by Aayushi Mehra
The Goths are not trying to fit into contemporary trends. So, when the need to classify things is left unaddressed, a power-pop sound from the sixties akin to The Who, The Beatles, The Beach Boys, and The Byrds might be a rather appropriate way to describe their sound.
And, as The Goths fit into this broader musical landscape, their goal beyond might well be to make a statement against the pretensions of popular music. Take the spirit of despair, mix it with some melodic hooks, and the occasional vocal harmony, give it a massive dose of energy, and there you pretty much have The Goths.
Understanding The Goths
The Goths had their music imprinted into their DNA from sometime in the late sixties, throughout the seventies, to having experienced the musical changes of the eighties and nineties well after their creative period had begun. When your musical upbringing takes place during some of the most prolific artistic periods of all time, you may be excused for having crafted a style that is difficult to categorise.
With a range that includes psychedelic pop and baroque pop to art rock, throwing in a bit of surf guitar and ballad here and there, The Goths wear their influences on their sleeve in a cohesive menagerie of sound.
What’s in a name?
When Percy assumed the name Blakeney, after the famous swordsman in the “Emmuska” Scarlet Pimpernel novels, The Goths were led down a fan-fiction rabbit hole that revealed a character of Lord Stowmarries from the writings of Vanessa Sgroi.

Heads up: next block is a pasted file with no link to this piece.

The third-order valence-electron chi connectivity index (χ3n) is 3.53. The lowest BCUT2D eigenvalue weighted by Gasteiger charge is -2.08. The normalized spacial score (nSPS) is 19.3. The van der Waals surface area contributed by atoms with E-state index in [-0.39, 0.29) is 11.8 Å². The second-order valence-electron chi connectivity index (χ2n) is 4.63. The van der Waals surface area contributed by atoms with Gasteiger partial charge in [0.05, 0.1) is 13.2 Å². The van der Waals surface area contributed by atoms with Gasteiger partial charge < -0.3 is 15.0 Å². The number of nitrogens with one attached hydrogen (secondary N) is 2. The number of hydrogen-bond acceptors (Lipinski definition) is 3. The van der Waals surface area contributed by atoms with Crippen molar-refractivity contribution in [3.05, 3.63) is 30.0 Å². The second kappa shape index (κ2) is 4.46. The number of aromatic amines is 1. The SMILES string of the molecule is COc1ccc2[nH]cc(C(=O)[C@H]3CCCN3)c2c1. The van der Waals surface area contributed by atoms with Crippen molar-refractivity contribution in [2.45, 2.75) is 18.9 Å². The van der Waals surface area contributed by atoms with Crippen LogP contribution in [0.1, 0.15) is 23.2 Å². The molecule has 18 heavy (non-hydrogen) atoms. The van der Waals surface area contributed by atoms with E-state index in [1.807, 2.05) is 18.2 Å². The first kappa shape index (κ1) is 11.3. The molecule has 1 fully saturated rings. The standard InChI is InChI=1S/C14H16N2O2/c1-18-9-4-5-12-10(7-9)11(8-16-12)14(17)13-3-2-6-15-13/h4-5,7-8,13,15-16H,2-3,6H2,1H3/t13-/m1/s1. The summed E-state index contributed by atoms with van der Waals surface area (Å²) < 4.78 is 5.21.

The dynamic duo of Percy Blakeney and Johnny Stowmarries would henceforth become the personalities echoed by The Goths pair, characters of characters, both on stage and throughout their journey of song.
Writing and producing as a duo
As most groups will attest, having two singer-songwriters sit down to create one song either goes very well or very badly. The Goth’s songs all have their origin in one member of the duo or another, with, as both would agree, a marked improvement with the additional assistance from the other.
The Goths collaboration goes well beyond the writing of the song itself. It goes to the capturing of it on tape. It includes production elements in today’s digital studios with every tiny detail that might combine to achieving their unique sound.
Who exactly are their influences?
While The Goths influences may appear to be those of the Mods, the Rockers, and the British Invasion, it turns out the real impact on them came from the Aussie Pub Rock wave of the seventies and eighties.
In 1979, a record by the name of ‘Not Like Everybody Else’ by Jimmy and the Boys shook this scene to its core. This was at the beginnings of new wave, a beginning to the unique personality of the artist sound of the eighties. Other artists such as The Church, Spy Versus Spy, and The Lime Spiders, continued to shape their eighties development, and in doing so, fine-tuned the blueprint of what can now be heard in The Goths.
Each song is an escape with The Goths
The Goths offer a unique soundtrack to the great escape from the mainstream that is less afraid than anything. Each tune tells a story lyrically and musically that is both well-conceived and in the end a thoroughly ripping yarn.
You can get away to a faraway place every time you drop the needle and escape to a strangely welcoming land for as long as you need to. Check them out on Spotify, like them on Facebook, visit their website, follow them on Instagram and stay up to date with the world of The Goths.